Processing began with the 3^{′} adaptors being trimmed from the sequences. A number of mismatches to this adaptor were allowed depending on the length of the matching sections, as described in

Graphs were constructed, according to the model of

**Illumina GA lane 2**

**Length**

**Frequency of subgraph sizes**

**Largest**

1

2-20

20-40

40 +

20

33,170

2,530

27

17

992

21

132,373

11,992

170

105

1,048

22

86,118

7,078

63

32

387

23

171,287

9,714

79

47

296

24

1,277,008

101,108

1,264

757

2,030

Excluding adaptor trimming, the graphs are created in approximately 40 minutes (on a single processor of a PC running 32 bit Windows XP with 3.45GB of RAM) for a file of 6 million 35-base reads. Our algorithm was not parallelised, but can be, which would greatly reduce the processing time. A similar amount of time is required for the building of error models and correction of the graphs. The full source code is publicly available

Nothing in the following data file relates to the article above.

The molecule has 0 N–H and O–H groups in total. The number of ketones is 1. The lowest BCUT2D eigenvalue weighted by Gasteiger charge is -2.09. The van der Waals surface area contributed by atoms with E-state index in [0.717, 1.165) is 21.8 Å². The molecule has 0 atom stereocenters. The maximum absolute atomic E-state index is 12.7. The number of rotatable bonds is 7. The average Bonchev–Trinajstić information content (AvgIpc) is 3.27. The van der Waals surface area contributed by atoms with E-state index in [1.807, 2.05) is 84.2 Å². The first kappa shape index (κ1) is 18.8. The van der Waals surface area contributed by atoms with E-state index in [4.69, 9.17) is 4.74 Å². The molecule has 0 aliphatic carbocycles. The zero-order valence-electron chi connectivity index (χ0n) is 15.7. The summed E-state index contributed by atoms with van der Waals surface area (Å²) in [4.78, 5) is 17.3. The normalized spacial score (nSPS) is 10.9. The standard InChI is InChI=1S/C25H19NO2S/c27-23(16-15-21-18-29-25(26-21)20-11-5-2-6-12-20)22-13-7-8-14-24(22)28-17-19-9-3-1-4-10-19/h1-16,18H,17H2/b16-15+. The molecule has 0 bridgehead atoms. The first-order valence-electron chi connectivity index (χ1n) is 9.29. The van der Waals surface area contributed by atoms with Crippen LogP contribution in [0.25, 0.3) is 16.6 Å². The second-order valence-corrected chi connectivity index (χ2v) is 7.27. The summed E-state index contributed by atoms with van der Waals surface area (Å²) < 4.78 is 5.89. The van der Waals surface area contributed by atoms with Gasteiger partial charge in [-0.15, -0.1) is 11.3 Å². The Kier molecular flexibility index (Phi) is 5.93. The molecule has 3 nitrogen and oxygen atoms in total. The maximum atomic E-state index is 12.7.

Error model

More reliable error statistics can be extracted from sequences that appear a large number of times and have many sequence variants. Hence, for this purpose, we have chosen to select a subset of large subgraphs based on a user-defined threshold on the minimum number of nodes. These large subgraphs are then used to build a model of the error rate. Furthermore, to exclude as many graphs containing a true biological variant as possible, we introduce an additional series of thresholds,

where _{
parent
} is the number of times the parent sequence appears in the data set and _{